International Criminal Court rules that Congolese rebel’s trial back on track
18 November 2008 – The International Criminal Court (ICC) today announced its decision to reverse its earlier suspension
of the trial of Congolese rebel leader Thomas Lubanga Dyilo, accused of recruiting child soldiers to serve in his
The judges of the Court’s trial chamber – which is based in The Hague – have suggested 26 January next year as a
provisional date for the start of the trial.
The ICC also said today that Mr. Lubanga, the founder and leader of the Union of Congolese Patriots in the Ituri region
of the eastern Democratic Republic of the Congo (DRC), will remain in its custody until his trial commences.
The accused is charged with a series of war crimes, including conscripting and enlisting child soldiers into the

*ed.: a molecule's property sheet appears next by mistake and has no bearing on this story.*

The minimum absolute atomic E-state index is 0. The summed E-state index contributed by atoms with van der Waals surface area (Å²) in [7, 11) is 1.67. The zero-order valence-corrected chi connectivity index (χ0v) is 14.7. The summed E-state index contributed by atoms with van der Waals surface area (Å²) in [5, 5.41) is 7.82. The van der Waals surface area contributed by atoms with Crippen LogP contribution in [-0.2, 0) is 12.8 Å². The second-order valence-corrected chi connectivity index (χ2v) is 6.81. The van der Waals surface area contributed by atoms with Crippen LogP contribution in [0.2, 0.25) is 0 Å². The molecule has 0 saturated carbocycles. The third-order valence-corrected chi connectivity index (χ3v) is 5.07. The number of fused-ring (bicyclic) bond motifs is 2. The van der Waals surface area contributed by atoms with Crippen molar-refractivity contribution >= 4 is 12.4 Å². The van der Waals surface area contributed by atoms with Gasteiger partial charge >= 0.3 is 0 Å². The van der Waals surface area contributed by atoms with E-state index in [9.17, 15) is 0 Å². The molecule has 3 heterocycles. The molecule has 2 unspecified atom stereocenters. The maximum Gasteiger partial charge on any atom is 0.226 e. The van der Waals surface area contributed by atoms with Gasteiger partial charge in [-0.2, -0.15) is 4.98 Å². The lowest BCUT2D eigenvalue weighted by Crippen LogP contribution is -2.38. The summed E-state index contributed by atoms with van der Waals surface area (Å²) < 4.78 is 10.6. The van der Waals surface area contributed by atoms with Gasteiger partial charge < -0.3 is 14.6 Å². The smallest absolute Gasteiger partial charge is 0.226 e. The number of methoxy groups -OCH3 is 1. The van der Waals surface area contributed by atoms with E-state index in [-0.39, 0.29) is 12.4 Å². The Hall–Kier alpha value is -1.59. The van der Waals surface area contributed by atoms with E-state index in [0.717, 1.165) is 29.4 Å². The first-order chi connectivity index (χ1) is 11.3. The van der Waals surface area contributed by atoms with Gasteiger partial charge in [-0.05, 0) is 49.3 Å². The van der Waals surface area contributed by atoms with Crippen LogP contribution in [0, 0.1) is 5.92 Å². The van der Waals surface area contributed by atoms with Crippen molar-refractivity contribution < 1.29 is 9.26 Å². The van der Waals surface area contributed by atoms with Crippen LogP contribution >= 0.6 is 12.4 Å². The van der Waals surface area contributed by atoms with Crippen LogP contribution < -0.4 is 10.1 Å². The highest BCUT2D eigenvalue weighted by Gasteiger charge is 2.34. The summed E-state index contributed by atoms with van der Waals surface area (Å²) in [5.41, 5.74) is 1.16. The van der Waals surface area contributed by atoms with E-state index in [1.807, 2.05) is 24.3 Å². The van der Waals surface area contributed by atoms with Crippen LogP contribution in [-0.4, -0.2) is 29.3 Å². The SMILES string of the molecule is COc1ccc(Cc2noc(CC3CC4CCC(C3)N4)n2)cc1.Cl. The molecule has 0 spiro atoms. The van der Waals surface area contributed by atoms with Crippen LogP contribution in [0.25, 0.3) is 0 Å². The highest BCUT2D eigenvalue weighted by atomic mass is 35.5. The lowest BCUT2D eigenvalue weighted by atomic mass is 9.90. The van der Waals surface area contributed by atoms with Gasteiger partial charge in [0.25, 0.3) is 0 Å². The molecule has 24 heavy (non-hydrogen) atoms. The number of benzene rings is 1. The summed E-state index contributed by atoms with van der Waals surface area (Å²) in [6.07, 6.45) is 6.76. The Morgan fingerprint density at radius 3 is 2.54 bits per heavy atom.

military wing of his group and then using them to participate in hostilities between September 2002 and August 2003.
In June, the Court decided to impose a stay of proceedings in the case, noting that there was no prospect that a fair
trial of Mr. Lubanga could be held because prosecutors had failed to disclose more than 200 documents to the defence
containing evidence that could potentially have exonerated the rebel leader.
The trial chamber today said it was reversing its earlier decision because the reasons for the stay have “have fallen
away.” A press release issued by the ICC said that the full reasoning will be given in a written decision in due course.